Western Pennsylvania beekeepers abuzz on genetic engineering
A theory to solve the nation's ever-worsening bee decline through genetic engineering has Western Pennsylvania beekeepers split about whether it will work.
“We have to start working with bees that are locally adapted to the areas we keep them,” explained Dwight Wells, 77, a founding member of the Heartland Honeybee Breeders Cooperative and president of the West Central Ohio Beekeepers Association who was a guest speaker at a weekend seminar in Beaver County. “Beekeepers have got to understand their bees like farmers understand their crops and cows and pigs. Farmers are careful on the genetics they have in herds and fields big-time. They're looking for proper genetics.
“Beekeepers have to start thinking along the same line and start calling themselves bee farmers.”
Wells has worked with Purdue University geneticists since 2013 to improve the genetics of honeybees by mating them with queen bees that have adapted to chew off the legs of Varroa mites, also known as Purdue ankle biters. The parasites have long been blamed for honeybee loss because they transmit deadly diseases.
Wells said there are many theories that attempt to explain the mysterious colony collapse disorder, which surfaced in 2006. But he is convinced the main problem is linked to the Varroa mite and malnourished bees — a problem he believes is solvable by combining the genetics of mite-resistant bees with Southern, commercial bees that are not fully adapted to surviving harsh winters.
Al Fine, owner of Fine Family Apiary, is not sure the project will work in the long run.
Fine, who keeps about 130 colonies at farms and backyards throughout Allegheny, Washington and Westmoreland counties, lost about 60 percent of his honey bees this winter.
“Beekeepers can't afford not to treat for mites because we have to treat them to keep business going,” Fine said.
He makes money by selling bees and honey and by renting out colonies to farmers. Business suffers when bees die off in winter, so Fine said he has a vested interest in keeping his bees alive.
To replenish his stock, he buys packages from large-scale commercial beekeepers in Georgia.
“You like your strawberries — I like blueberries — and squash is really good, and people like zucchini,” Fine said. “Bees are always going to be moved.”
According to the Atlanta-based American Beekeeping Federation, bees contribute nearly $20 billion to the country's agriculture industry by pollinating everything from apples to cranberries, melons and broccoli. Crops such as blueberries and cherries are almost entirely dependent on bee pollination. Almonds are entirely dependent on their pollination.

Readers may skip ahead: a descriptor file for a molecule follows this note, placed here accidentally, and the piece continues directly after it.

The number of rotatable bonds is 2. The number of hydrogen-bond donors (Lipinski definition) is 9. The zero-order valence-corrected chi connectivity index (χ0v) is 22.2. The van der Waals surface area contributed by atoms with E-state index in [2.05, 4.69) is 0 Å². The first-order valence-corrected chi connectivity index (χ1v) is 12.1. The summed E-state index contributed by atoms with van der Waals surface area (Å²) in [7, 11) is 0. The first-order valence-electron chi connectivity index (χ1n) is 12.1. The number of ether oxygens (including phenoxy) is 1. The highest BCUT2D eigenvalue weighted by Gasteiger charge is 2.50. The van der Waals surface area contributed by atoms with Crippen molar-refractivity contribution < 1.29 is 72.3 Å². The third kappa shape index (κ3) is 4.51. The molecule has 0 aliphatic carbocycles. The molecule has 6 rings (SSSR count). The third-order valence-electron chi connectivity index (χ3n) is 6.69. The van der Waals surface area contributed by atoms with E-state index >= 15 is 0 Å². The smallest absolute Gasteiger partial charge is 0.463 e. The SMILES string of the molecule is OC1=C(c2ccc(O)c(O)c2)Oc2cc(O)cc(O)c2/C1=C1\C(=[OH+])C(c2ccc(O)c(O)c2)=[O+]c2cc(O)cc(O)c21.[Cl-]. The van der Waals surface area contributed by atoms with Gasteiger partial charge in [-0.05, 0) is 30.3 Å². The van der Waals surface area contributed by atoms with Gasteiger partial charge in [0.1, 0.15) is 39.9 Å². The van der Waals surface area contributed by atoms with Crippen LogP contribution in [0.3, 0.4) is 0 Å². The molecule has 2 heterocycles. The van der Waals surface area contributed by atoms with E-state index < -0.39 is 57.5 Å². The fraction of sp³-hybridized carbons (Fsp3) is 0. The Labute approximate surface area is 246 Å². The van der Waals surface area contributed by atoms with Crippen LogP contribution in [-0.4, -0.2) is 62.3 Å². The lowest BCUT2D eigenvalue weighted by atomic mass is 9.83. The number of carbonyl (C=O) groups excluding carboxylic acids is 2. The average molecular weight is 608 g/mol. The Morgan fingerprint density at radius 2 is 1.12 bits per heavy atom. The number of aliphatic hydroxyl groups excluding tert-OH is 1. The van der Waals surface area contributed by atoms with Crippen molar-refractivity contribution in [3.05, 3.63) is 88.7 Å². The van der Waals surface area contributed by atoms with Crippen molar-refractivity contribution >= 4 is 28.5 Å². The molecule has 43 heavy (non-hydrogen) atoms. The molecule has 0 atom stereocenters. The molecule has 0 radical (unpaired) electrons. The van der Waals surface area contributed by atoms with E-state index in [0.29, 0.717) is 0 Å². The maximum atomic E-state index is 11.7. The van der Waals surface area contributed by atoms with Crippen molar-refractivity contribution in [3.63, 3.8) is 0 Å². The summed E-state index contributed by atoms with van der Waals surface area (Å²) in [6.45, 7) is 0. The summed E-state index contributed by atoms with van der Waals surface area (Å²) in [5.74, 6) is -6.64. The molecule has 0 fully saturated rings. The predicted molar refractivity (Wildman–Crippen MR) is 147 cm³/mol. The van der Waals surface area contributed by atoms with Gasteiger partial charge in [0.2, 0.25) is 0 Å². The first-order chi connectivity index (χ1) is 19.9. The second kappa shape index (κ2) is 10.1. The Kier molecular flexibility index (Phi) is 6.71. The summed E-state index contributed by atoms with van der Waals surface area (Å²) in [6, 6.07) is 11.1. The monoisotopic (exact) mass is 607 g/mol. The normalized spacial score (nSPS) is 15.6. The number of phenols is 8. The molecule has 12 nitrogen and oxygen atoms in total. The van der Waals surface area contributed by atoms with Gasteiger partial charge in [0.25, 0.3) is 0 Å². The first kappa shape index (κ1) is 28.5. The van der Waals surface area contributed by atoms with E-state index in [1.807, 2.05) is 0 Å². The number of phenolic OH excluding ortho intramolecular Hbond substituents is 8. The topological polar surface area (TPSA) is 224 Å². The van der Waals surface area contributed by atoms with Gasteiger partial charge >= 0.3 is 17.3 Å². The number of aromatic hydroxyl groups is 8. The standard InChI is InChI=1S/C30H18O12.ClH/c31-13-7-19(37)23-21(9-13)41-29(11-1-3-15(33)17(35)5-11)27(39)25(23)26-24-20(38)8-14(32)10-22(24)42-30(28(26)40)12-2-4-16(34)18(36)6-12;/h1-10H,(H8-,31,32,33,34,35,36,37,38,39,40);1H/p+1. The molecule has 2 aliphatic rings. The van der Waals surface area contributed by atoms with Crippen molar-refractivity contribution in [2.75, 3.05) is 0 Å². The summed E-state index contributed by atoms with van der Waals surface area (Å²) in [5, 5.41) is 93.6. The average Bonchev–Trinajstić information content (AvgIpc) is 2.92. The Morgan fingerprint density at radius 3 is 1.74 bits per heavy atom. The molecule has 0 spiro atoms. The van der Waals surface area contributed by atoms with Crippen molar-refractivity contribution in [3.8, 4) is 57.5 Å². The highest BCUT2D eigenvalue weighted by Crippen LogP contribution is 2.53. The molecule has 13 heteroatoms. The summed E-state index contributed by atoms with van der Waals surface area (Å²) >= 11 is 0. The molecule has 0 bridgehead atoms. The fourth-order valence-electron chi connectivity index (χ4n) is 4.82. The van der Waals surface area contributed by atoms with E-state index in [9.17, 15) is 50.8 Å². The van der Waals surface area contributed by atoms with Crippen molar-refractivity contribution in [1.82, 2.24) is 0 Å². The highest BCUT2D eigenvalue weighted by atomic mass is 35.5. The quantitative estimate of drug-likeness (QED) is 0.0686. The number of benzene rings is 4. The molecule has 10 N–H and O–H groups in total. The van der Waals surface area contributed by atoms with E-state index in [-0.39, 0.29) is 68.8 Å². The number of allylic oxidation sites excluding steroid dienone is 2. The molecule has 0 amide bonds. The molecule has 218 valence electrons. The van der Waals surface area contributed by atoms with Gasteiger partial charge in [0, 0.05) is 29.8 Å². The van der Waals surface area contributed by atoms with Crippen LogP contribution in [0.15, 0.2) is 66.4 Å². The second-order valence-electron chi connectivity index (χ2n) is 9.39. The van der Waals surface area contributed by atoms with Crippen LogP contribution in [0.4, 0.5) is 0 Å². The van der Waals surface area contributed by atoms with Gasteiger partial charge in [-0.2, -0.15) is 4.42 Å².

An estimated two-thirds of the country's 2.7 million bee colonies are transported to different farms across the nation throughout the year, ABF reports.
To keep his bees alive, Fine usually sprays them with an organic pesticide twice a year. The spray, he said, burns Varroa mites with naturally occurring acids. This year, however, he plans on using three or four treatments.
But Wells' genetic improving program is not necessarily targeting large beekeeping operations, which typically move bees long distances, said John Yakim, president of the Beaver Valley Area Beekeepers Association. He thinks the program would work if hobbyists who own five to 10 hives, like himself, introduced Purdue ankle biters to the region.
Yakim met Wells at a Pennsylvania State Beekeepers Association seminar in November 2014. Since then, he said he has been learning about the practice and wants others to be exposed to it as well.
BVABA hosted its Queen Raising Seminar on Friday and Saturday in Baden. Participants received unmated queen bees that Yakim and Wells hope mate with local drones.
“This is designed for small-scale hobbyist and sideliners,” Yakim said of the genetic improving program.
But that doesn't mean he thinks the program couldn't potentially work for large-scale beekeeping operations.
“I don't see why not, even for producers with 10,000 colonies. The underlying science isn't going to change,” he said.
The science lies in combining the genes of climate survivability and Varroa mite resistance, Wells said.
The problem with bees bought by beekeepers is that most of them are adapted to live in warmer climates, such as Georgia and Florida, where most commercial stock is produced, Wells said.
“Beekeepers have been relying on chemicals since the 1980s to treat for mites. But mites develop resistance. And now they're running out of chemicals,” Wells said. “The smart ones are understanding they got to start developing their own stocks in order to kill mite spells. They're in trouble, and they realize it.”